An old journalist’s axiom holds that children and animals always make for good stories. Hardly anyone can resist the charm of an adorable infant or the eyes of a loyal hound. Add a sports car, such as a Porsche, and you’ll automatically end up with Bernd Pennewitz and his children in the town of Lüdersfeld in the Schaumburg district of Lower Saxony.

Boys prefer technology and like playing with cars, while girls are more socially attuned and like playing with dolls. Or so it’s said. Bernd Pennewitz’s daughters turn such hoary clichés on their heads: these girls drive Porsches.

Classic Porsche cars at a scale of 1 to 2.3

Their father was an avid collector of Wiking toy cars as a boy. In 2000 he started exploring how his personal passion for model cars might be used to enhance the family’s dollhouse. Two years later, the result was a silver James Dean Porsche 550 Spyder, a miniature vehicle measuring 160 centimeters in length and powered by an electric drive. This precisely scaled and detailed replica had everything from a fold-up rear end and tiny instruments to an ignition on the right side of the wheel. Pennewitz has since become a graphic designer and runs a design agency in his chosen field of classic Porsche cars constructed at a scale of 1 to 2.3. And he’s achieved legendary status among model builders.

Bernd Pennewitz, workshop, 2017, Porsche AG
Pennewitz in his workshop

The Spyder was originally conceived as a one-off but, encouraged by the response to his prototype, Pennewitz decided to produce an entire series. He set up a workshop at his 120-year-old farmhouse in Lüdersfeld. The only problem was that, before he could begin production, the Porsche licensing department wanted to see not just one drivable sample within three weeks, but two. Why? “To make sure I could really do what I claimed and wasn’t just a dreamer.” But as soon as he presented his little Spyder in Stuttgart, the licensing contract became a foregone conclusion. “I didn’t even have to unload the second model from my car.”

“A lot of work went into getting the drive system to harmonize with the mechanics”

Pennewitz threw himself into his work. To help finance his start-up, he sold his real Porsche 356. The requisite technical expertise and craftsmanship were “essentially already there.” His previous work on design objects for trade fairs and marketing projects was helpful in building the car bodies. He fashioned the initial shape of the 550 Spyder’s outer shell from a block of rigid foam. “I set about cutting, grinding, cutting some more—first with a chainsaw, then with ever more precise tools.” Once half of the model was shaped, he used templates to transfer it to the other half. The chassis was designed on the computer, and its components and the baseplate were laser-milled from steel and aluminum. The question of what type of drive system to use solved itself. For safety reasons, a combustion engine was out of the question. Pedals weren’t an option because the miniature Porsche was too close to the ground for kids to effectively churn their legs. Pennewitz quickly found a suitable electric motor. “A lot of precision work went into getting the drive system to harmonize with the mechanics. But of course I’m proud of the fact that I basically built the first series of E-Porsches,” he adds with a wink.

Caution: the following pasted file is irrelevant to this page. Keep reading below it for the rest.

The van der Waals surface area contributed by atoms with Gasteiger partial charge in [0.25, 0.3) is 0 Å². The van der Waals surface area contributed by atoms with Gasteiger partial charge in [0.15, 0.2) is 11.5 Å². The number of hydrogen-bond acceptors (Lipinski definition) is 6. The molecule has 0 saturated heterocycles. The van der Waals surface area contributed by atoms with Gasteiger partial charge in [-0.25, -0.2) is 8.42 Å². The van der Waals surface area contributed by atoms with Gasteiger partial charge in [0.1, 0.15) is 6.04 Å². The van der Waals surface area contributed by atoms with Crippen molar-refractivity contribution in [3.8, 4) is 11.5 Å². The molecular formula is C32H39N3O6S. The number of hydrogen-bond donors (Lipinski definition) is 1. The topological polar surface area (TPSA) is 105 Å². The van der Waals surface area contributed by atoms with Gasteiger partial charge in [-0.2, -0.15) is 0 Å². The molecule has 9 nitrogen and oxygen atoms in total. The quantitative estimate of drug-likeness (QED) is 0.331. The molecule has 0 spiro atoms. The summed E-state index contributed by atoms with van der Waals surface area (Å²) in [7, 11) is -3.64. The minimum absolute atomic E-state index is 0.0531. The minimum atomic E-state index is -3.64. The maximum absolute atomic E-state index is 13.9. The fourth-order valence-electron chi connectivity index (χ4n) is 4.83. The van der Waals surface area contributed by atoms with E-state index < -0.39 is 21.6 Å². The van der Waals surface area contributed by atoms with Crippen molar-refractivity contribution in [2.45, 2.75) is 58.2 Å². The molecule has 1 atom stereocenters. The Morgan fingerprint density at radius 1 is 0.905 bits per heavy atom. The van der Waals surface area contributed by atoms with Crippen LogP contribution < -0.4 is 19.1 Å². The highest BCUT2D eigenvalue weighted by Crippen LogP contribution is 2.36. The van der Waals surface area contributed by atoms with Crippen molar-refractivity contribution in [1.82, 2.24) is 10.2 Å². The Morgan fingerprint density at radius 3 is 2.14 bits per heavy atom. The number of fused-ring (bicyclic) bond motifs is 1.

Paul, Ida, l-r, miniature Porsche 356, 2017, Porsche AG
Ida and Paul familiarize themselves with the technology in a miniature Porsche 356

What this one-man operation needed for series production was a network of suppliers—all the more so when he developed a second car, this one modeled on the 356 Speedster. He found skilled providers for the plastic car bodies, but spent sleepless nights worrying about the paint jobs. “Painting plastic is a supreme skill in this industry. I spent years trying to find a company that could do what I needed.” The search for turn-signal lights, wheels, and other special parts was no less time-consuming. Pennewitz and his wife managed to locate a number of items online that could then be adapted. But some things were impossible to find, like headlight covers. Pennewitz had to make the molds himself to have the thermoplastic parts cast.

Buyers simply fall in love with the little classic cars

But how does he sell his precious creations? “There’s a surprisingly wide range of customers,” he notes. And then adds that discretion is a matter of honor in this business. That makes sense—the price for one of his 356s starts at €10,000. Hence many vehicles in his fleet are probably driven on winding roads through park-like estates. But Pennewitz is adamant that he does not advertise his products as children’s cars. For one thing, this would lead to problematic liability issues. Aside from that, an astonishing number of buyers are adults who have simply fallen in love with his little classic cars. “One of our first customers was a man who ran straight up to our stand at the Techno Classica fair in Essen and shouted, ‘I want this, where do I have to sign?’” he recalls. Other interested parties turned out to be owners of 356s who wanted to have exact miniature copies parked next to their originals.

Pennewitz has now made more than 150 small cars, including models of the equally legendary Porsche 904 GTS. Of course he has also considered the daring step of making a 911. But for that he would need a sponsor to finance all the development work, like with the 904. Pennewitz hopes to turn over his oeuvre to younger hands and is looking for someone who shares his passion and commitment. This man, who has never actually sat in one of his cars, wants to continue having fun building them. For even if Pennewitz sends his little Porsche gems from Lüdersfeld to the far corners of the earth, he ultimately makes every single one of them for himself.

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